SHORTLY after the New Year, in the millennial absence of the traditional Hibs v Hearts Edinburgh derby, I headed for the town of my teenage years, to take in West Lancashire's pulsating equivalent, Southport v Morecambe. I'll admit to being quite emotional as I stood on the terracing I used to frequent more than 30 years ago.
I was delighted to spot the fathers of quite a few of my schoolday friends. At half-time they came up to speak to me, and I realised they were not the fathers - they were the friends. For all that, they immediately started moaning about the team's performance as if they had seen me the previous Saturday. They'd been here every week since I left; strange how they looked so old, though.
Back in Edinburgh, I looked forward to a gathering of mates from the cricket club I've graced for the past 25 years - Holy Cross Academicals - and here I would hope readers aren't too overwhelmed by the sheer scale of my social outlook. The club celebrates its 50th year in 2000, and a few of the old stagers had been asked to contribute some memories to the official club history.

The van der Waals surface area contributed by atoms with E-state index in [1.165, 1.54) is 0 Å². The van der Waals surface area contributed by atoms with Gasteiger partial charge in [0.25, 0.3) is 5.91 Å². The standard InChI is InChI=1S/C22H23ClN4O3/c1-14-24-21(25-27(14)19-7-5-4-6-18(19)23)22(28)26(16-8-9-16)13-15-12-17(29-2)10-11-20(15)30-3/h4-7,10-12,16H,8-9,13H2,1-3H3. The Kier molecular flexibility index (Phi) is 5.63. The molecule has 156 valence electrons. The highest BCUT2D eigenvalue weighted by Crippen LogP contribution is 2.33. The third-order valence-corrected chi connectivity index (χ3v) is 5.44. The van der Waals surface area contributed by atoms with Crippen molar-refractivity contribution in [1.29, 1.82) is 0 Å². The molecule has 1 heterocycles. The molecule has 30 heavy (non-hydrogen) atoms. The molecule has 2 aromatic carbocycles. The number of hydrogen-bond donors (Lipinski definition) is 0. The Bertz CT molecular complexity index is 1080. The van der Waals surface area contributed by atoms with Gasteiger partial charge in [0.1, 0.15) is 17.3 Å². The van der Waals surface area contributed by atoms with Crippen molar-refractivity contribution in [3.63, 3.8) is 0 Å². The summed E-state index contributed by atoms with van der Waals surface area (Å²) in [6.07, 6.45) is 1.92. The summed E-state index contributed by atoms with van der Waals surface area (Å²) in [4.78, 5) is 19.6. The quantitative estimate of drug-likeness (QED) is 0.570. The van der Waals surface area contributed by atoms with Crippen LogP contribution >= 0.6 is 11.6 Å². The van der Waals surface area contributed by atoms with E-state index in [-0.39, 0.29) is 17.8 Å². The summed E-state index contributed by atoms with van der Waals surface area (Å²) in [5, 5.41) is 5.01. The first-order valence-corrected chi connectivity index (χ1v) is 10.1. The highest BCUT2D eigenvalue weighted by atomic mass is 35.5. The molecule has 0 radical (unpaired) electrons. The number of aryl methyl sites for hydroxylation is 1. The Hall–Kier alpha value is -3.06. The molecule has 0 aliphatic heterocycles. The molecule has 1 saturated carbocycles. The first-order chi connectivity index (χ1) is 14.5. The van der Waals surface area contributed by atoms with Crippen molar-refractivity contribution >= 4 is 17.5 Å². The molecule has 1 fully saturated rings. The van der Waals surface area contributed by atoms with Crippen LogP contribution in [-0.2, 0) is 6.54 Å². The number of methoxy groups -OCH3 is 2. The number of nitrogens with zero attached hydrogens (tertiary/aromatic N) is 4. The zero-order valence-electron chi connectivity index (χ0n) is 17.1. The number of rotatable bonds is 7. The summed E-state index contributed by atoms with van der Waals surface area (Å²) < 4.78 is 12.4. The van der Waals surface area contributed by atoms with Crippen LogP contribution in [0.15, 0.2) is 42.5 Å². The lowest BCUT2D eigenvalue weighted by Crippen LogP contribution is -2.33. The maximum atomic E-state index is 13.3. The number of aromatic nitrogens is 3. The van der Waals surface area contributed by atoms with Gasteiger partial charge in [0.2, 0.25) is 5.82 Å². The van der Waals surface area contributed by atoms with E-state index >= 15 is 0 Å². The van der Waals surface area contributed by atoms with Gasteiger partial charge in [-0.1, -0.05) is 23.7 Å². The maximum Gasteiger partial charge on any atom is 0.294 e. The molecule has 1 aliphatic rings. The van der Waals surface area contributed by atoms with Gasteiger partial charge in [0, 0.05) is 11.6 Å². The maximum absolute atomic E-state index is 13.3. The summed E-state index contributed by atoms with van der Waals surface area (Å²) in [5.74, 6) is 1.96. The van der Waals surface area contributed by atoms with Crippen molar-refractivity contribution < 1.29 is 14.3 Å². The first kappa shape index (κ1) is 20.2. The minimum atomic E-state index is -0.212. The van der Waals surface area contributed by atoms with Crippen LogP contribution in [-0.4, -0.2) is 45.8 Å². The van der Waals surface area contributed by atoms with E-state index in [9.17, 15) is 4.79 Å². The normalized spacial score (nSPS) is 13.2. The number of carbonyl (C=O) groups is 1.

When the historian produced clip-on microphones, we were fairly convinced that we would be struck uncharacteristically dumb. However, I suppose the wine must have helped, because by the time the clock read 230am, we had to admit that our careers had amassed a significant number of anecdotes - some of them even related to cricket.
There was a high level of agreement in the room on a number of issues: bathroom mirrors were now to be avoided in the morning at all costs; while the hair was receding from our heads with the speed of a third year from a health food option, it was growing at a startling rate from every other orifice; and, in comparison to today's dance scene, even the Monkees were beginning to assume a nostalgia value they had never previously seemed likely to attain.
However, we were also able to achieve that rare distinction for (relatively) sober Scots males, in that we could recognise the bonds that had been forged among us over a couple of decades, while we stood in rainy fields all over central Scotland, convincing ourselves we were sportsmen.
When teachers and others, like Sport Scotland, work to promote the hidden curriculum in our schools, we should remember that this is not just about the elite and talented, or for keeping fit. It's not even solely about the sublime joy of performing to the best of your ability in a creative area. It's also part of the key to building life long friendships through shared experiences. Most of all, it's about daring to dream.